Even though the latest from Jean Echenoz is only a thin volume containing seven of what he calls “little literary objects,” it is packed with surprises. In these pieces, things happen below the surface, sometimes both literally and figuratively. As. . .
Who is this woman? This is the question that opens Xiao Bai’s French Concession, a novel of colonial-era Shanghai’s spies and revolutionaries, police and smugglers, who scoot between doorways, walk nonchalantly down avenues, smoke cigars in police bureaus, and lounge. . .
For the past 140 years, Anna Karenina has been loved by millions of readers all over the world. It’s easy to see why: the novel’s two main plots revolve around characters who are just trying to find happiness through love.. . .
Linn Ullmann’s The Cold Song, her fifth novel, is built much like the house about which its story orbits: Mailund, a stately white mansion set in the Norwegian countryside a few hours drive from Oslo. The house, nestled into the. . .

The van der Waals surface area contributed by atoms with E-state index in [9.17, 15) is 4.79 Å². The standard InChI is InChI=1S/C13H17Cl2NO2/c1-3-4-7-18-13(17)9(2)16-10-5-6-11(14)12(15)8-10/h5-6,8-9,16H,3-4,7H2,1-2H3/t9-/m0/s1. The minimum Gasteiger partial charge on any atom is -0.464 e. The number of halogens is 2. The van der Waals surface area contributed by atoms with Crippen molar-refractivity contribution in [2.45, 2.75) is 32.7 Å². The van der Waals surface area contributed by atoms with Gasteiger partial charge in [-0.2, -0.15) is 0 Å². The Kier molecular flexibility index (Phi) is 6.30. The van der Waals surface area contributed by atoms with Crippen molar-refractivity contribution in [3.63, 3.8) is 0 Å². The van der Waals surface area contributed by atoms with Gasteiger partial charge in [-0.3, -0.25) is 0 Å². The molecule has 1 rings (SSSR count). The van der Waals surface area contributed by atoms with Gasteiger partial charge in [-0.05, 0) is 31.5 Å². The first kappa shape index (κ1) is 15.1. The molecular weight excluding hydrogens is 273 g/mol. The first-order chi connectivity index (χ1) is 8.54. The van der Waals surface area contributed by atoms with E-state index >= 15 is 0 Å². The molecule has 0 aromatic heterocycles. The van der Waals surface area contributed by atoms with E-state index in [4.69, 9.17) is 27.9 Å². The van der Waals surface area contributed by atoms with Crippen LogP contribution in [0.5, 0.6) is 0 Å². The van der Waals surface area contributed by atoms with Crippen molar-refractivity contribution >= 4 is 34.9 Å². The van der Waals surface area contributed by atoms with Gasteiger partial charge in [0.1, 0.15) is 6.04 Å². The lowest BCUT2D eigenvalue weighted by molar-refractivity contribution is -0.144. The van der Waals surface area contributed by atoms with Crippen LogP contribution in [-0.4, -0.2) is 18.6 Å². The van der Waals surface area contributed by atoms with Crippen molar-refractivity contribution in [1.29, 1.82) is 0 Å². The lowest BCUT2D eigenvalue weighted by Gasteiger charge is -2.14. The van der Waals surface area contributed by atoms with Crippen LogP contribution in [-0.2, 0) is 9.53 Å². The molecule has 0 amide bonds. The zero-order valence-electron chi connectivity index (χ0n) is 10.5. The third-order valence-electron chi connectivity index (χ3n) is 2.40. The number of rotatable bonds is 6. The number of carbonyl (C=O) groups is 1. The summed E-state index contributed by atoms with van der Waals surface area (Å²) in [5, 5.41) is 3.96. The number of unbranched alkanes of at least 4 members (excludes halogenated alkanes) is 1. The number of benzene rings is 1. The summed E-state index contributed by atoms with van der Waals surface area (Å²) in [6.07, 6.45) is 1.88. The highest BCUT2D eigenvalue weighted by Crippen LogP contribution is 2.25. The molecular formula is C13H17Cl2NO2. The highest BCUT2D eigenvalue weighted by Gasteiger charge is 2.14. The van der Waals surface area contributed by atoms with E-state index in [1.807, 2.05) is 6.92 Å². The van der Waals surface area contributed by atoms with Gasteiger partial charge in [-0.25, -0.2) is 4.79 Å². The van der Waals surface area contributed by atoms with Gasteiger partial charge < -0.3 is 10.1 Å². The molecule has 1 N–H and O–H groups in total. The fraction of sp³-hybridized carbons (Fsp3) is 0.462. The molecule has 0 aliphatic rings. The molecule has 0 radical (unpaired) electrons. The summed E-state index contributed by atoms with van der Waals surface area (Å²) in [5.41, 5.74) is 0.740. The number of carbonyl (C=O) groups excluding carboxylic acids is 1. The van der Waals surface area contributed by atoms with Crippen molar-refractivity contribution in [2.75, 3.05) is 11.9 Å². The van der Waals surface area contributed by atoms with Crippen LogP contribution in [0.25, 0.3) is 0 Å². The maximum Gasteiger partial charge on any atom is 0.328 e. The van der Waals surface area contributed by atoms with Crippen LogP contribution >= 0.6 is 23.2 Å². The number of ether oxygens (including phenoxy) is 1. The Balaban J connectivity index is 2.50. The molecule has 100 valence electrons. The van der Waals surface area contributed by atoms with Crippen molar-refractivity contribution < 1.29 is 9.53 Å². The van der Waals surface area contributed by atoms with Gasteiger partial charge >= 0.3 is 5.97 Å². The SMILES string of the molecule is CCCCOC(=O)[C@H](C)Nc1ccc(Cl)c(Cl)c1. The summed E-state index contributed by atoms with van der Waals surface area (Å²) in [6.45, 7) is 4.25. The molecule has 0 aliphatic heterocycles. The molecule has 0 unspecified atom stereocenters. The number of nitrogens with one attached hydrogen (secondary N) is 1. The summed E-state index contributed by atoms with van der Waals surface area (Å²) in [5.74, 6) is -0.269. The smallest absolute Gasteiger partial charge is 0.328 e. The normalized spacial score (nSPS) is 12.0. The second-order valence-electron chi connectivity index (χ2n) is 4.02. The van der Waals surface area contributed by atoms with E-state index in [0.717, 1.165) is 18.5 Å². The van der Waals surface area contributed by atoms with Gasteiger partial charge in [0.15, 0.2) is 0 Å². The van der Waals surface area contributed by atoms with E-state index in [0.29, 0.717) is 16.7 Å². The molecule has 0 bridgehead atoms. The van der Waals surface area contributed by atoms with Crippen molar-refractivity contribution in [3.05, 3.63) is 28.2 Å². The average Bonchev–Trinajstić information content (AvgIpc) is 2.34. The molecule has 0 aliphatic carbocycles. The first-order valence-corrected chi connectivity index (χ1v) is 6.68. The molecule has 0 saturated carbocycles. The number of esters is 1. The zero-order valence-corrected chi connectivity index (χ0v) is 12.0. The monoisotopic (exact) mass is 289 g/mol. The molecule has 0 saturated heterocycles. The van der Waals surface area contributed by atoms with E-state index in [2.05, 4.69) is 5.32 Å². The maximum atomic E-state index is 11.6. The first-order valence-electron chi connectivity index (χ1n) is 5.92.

Karel Schoeman’s Afrikaans novel, This Life, translated by Else Silke, falls into a genre maybe only noticed by the type of reader who tends toward Wittgenstein-type family resemblances. The essential resemblance is an elderly narrator, usually alone—or with one other. . .
In Joris-Karl Hyusmans’s most popular novel, À rebours (Against Nature or Against the Grain, depending on the which translated edition you’re reading), there is a famous scene where the protagonist, the decadent Jean des Esseintes, starts setting gemstones on the. . .
There are books that can only wisely be recommended to specific types of readers, where it is easy to know who the respective book won’t appeal to, and Kristiina Ehin’s Walker on Water is one these. What makes this neither. . .
Imagine the most baroque excesses of Goethe, Shakespeare, and Poe, blended together and poured into a single book: That is The Nightwatches of Bonaventura. Ophelia and Hamlet fall in love in a madhouse, suicidal young men deliver mournful and heartfelt. . .
In 1899, Maurice Ravel wrote “Pavane pour une infante défunte” (“Pavane for a Dead Princess”) for solo piano (a decade later, he published an orchestral version). The piece wasn’t written for a particular person; Ravel simply wanted to compose a. . .